Len Shustek is chairman of the board of trustees of the Computer History Museum. In 1979, he co-founded Nestar Systems, an early developer of networks for personal computers. In 1986, he co-founded Network General, a manufacturer of network analysis tools including The Sniffer™. The company became Network Associates after merging with McAfee Associates and PGP. He has taught computer science at Carnegie-Mellon and Stanford Universities, and was a founder of the “angel financing” firm VenCraft. He has served on various boards, including the Polytechnic Institute of New York University.
Before 1975, the computer was an exotic and expensive tool for engineers, scientists, and businesses. By 1985 the computer had been “democratized”, and anyone with the need, the interest, and a few thousand dollars could have one of their own.Read More
Unlike the Apple I, the Apple II was fully assembled and ready to use with any display monitor. The version with 4K of memory cost $1298. It had color, graphics, sound, expansion slots, game paddles, and a built-in BASIC programming language.Read More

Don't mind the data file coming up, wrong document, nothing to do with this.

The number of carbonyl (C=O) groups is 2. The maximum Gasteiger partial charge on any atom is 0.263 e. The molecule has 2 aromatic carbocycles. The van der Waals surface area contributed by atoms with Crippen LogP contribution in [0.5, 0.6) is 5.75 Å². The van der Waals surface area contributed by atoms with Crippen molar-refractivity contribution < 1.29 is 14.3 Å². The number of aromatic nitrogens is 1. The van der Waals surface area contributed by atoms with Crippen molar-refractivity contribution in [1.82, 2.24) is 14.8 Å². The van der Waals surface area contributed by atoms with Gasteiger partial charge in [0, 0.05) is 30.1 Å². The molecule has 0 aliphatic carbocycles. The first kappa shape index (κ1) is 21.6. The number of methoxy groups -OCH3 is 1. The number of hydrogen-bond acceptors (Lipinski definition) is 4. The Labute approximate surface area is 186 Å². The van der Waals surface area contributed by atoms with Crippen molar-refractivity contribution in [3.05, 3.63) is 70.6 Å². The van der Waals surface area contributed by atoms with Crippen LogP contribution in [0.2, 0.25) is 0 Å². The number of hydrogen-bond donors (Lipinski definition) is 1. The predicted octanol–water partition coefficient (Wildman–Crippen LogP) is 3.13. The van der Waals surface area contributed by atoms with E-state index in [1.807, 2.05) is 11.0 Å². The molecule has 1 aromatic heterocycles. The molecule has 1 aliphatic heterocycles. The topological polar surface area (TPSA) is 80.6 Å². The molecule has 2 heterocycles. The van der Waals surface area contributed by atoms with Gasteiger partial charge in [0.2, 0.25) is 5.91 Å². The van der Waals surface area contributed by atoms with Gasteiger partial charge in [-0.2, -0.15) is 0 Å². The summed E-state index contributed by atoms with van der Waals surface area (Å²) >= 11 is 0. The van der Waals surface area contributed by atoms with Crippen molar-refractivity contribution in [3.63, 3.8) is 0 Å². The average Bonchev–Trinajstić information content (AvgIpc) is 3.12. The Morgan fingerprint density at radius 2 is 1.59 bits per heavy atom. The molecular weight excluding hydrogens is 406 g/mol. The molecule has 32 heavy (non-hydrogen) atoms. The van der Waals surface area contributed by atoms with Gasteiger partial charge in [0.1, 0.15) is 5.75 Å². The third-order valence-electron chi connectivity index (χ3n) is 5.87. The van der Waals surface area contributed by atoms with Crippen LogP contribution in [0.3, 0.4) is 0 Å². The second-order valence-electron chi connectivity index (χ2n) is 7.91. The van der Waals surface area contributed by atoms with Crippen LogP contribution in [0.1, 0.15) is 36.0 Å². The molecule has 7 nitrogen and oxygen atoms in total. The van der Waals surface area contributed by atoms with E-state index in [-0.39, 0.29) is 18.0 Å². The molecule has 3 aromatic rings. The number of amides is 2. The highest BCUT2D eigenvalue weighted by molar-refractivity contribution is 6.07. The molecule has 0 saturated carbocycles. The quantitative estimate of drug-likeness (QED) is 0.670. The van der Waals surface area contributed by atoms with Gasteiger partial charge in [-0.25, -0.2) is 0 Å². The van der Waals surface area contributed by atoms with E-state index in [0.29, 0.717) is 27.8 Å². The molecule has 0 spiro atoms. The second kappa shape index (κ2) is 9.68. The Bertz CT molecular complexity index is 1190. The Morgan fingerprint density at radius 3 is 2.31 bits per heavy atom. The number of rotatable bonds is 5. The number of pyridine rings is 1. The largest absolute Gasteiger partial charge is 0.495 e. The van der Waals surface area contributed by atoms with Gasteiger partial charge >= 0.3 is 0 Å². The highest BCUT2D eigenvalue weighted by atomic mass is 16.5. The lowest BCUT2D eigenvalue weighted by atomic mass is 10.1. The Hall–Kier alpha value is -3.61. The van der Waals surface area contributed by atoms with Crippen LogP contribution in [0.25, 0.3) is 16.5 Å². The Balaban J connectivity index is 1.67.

Thousands of programming languages were invented in the first 50 years of the age of computing. Many of them were similar, and many followed a traditional, evolutionary path from their predecessors. What eventually became APL was first a mathematical notation, not as a computer programming language.Read More
Humans have been creating tools since before recorded history. For many centuries, most tools served to amplify the power of the human body. We call the period of their greatest flowering the Industrial Revolution.Read More
The Apple Macintosh combined brilliant design in hardware and in software. The drawing program MacPaint, which was released with the computer in January of 1984, was an example of that brilliance both in what it did, and in how it was implemented.Read More